Yarrows (Achillea spp.) are summer-flowering perennials that add interest to the garden even when they're not in bloom.
The delicate, fernlike leaves sometimes have a fuzzy coating with a gray or silvery appearance that contrasts in texture and color with heavier, deeper green foliage in the perennial garden. Of course, it's really about the flowers, and yarrow produces them in bunches, beginning in midsummer and continuing through fall. Large, flat-topped clusters of blooms in yellow, white, red, pink, or mixed pastels put on a long-lasting display when massed in borders. They are also attractive as fresh-cut flowers or in dried arrangements.
Common name: Yarrow
Botanical name: Achillea spp.
Plant type: Herbaceous perennial
Height: 2 to 4 feet
Zones: 3 to 9
- Sun: Full sun
- Soil: Well-drained, moist soil.
- Moisture: Water regularly for longest bloom period. Established plants tolerate some drought.
- Mulch: Apply 1 to 2 inches of organic mulch around plants to preserve soil moisture and prevent weeds.
- Fertilizer: Apply balanced organic or slow-release plant food sparingly in spring. Excessive nitrogen will promote leggy, floppy growth and may reduce flower production.
- Pruning: Cut flowers in their prime to enjoy in vases, or deadhead after fading to encourage extended blooming and deter unwanted seedlings.
Pests and diseases:
- Foliar fungus diseases like powdery mildew and rust may occur if the plant doesn't receive enough sun.
- Relatively few insect pests attack yarrow, though aphids might feed on it.
- From seed sown directly into the garden
- By division in fall or spring
- ‘Cerise Queen' forms a dense mat of dark green leaves and magenta flowers with white centers. Grows 40 inches tall. Zones 3 to 9.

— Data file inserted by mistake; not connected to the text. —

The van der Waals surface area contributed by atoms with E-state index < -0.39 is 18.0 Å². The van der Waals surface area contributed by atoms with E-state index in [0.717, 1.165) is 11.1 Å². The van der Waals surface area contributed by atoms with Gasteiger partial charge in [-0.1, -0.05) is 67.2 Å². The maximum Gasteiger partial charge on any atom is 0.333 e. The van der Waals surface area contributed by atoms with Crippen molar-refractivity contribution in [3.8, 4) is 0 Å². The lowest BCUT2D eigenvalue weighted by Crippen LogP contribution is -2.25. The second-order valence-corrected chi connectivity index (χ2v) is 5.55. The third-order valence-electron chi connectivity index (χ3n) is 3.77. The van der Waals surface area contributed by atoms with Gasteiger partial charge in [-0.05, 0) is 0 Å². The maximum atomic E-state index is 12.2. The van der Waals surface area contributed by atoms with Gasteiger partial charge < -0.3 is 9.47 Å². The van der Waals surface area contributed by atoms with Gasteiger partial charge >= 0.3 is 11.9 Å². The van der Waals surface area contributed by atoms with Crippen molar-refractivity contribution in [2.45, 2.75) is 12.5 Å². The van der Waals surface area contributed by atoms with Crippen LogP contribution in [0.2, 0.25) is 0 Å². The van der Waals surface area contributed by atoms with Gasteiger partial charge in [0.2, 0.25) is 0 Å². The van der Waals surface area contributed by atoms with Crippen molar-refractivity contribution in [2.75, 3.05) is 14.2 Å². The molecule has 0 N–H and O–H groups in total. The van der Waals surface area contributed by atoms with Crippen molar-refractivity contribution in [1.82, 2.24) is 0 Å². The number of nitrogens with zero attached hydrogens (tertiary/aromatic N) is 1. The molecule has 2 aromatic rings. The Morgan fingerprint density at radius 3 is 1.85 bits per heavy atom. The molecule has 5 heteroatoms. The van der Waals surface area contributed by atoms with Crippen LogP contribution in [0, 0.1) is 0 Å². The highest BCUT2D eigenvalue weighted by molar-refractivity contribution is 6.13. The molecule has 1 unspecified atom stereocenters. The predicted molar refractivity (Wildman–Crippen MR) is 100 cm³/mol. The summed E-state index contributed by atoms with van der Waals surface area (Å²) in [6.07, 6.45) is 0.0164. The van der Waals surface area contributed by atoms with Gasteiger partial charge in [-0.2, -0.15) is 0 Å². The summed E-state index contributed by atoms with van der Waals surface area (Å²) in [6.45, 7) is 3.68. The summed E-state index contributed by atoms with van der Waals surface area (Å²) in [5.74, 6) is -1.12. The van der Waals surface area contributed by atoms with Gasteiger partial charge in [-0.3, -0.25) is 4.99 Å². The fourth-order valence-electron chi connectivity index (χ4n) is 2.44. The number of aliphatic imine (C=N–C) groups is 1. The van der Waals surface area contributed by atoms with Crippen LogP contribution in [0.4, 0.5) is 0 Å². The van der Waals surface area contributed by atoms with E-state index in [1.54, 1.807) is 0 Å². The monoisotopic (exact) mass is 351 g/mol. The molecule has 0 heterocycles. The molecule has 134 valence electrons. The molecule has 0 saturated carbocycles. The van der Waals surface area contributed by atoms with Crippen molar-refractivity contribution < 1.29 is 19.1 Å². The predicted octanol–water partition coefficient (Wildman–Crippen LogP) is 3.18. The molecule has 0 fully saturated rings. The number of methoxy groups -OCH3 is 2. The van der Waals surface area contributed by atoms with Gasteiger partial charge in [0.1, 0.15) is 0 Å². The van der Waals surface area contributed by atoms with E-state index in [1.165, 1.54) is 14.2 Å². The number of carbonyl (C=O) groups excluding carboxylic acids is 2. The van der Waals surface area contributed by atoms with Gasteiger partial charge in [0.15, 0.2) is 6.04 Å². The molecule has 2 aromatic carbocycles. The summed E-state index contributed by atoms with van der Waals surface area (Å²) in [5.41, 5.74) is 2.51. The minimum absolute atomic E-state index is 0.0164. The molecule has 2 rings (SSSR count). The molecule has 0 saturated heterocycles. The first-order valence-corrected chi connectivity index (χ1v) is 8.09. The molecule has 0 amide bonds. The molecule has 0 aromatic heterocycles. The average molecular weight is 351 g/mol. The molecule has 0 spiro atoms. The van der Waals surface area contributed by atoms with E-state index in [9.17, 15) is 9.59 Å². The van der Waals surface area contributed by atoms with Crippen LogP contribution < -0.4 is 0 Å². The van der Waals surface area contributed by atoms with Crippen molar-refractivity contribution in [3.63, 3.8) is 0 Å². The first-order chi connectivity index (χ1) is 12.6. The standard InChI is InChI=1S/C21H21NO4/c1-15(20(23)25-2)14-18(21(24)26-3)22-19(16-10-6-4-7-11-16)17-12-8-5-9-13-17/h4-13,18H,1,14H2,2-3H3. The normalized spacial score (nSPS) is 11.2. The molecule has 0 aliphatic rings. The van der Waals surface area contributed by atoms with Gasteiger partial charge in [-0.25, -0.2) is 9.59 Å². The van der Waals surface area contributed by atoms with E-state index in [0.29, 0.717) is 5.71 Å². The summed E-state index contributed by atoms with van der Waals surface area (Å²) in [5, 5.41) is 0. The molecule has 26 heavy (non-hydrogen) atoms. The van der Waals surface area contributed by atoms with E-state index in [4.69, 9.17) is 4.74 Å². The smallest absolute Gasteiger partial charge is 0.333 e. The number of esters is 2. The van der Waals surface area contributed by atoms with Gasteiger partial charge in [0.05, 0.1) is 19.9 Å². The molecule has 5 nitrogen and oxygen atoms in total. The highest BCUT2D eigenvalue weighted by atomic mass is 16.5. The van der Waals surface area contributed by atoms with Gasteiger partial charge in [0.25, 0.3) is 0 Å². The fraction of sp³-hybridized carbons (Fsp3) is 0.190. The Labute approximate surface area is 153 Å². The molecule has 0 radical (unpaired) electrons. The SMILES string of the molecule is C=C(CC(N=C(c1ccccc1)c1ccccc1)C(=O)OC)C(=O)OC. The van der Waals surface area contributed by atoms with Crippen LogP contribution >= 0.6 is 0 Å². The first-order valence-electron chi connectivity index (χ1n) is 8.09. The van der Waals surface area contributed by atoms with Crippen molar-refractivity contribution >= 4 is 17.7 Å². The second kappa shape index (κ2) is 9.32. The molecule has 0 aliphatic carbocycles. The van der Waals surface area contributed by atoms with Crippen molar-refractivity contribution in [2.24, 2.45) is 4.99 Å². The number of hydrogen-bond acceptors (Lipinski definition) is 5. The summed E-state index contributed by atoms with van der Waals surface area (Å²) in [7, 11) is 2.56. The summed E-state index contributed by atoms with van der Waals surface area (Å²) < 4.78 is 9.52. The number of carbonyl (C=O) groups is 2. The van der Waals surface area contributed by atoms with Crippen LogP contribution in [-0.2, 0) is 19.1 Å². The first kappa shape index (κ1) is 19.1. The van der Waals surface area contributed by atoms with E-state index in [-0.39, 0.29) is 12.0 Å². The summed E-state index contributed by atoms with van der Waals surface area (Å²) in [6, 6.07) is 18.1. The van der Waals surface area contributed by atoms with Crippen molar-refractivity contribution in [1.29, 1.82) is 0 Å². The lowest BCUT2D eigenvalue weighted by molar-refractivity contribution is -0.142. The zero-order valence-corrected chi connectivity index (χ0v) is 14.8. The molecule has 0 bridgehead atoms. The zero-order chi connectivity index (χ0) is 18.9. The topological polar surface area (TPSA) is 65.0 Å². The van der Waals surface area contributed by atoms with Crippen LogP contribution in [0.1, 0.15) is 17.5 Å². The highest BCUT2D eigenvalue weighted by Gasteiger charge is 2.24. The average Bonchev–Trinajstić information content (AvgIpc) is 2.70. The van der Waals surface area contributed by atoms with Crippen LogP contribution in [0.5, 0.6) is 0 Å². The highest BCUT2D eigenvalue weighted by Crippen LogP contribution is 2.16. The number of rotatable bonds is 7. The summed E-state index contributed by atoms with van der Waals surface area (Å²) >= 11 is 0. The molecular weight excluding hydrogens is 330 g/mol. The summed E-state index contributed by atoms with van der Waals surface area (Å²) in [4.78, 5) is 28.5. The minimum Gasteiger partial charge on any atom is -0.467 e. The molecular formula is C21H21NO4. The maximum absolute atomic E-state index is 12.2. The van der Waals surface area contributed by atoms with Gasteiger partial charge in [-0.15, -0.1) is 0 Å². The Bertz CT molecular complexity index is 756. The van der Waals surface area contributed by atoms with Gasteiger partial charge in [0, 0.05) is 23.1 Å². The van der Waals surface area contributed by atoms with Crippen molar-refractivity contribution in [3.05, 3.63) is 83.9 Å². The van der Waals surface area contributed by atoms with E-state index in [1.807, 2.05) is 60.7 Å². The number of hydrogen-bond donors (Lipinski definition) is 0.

- ‘Coronation Gold' (pictured here) is clump forming with feathery, silver-green leaves and yellow-gold flowers. Grows 3 feet tall. Zones 3 to 9.
- ‘Fanal' is a mat-forming variety with gray-green leaves and bright red flowers with yellow centers. Grows 30 inches tall. Zones 4 to 8.
- ‘Summer Pastels' produces pastel-colored flowers in shades of pink, red, white, cream, yellow, orange, and salmon. Heat and drought tolerant. Grows 24 inches tall. Zones 3 to 9.
- Young, clump-forming plants take several years to fill in. Mass-forming varieties fill in quickly and require division every two years.
- Taller varieties may require staking.
- Use in wildflower gardens, rock gardens, perennial beds, and borders.
- Achillea has dozens of claimed medicinal uses. Its name comes from the Greek warrior Achilles, who was said to have used it on the battlefield to stop bleeding. People with sensitive skin may experience an allergic reaction to contact with foliage.
All in the family
- The most widely used Achilleas are cultivars of the A. filipendulina and A. millefolium, but since many cultivars are the result of crosses among these and other species, references and labels often identify them simply by the hybrid name. The species A. millefolium is related to the naturalized wildflower, common yarrow, and is more mat forming (and sometimes invasive). A. filipendulina cultivars are usually better behaved clump-forming plants, but tend to be taller and sometimes require staking. Others include A. ptarmica (sneezewort) and A. tomentosa (wooly yarrow)
(Text by Robert Weaver, photo by Eric Agneessens)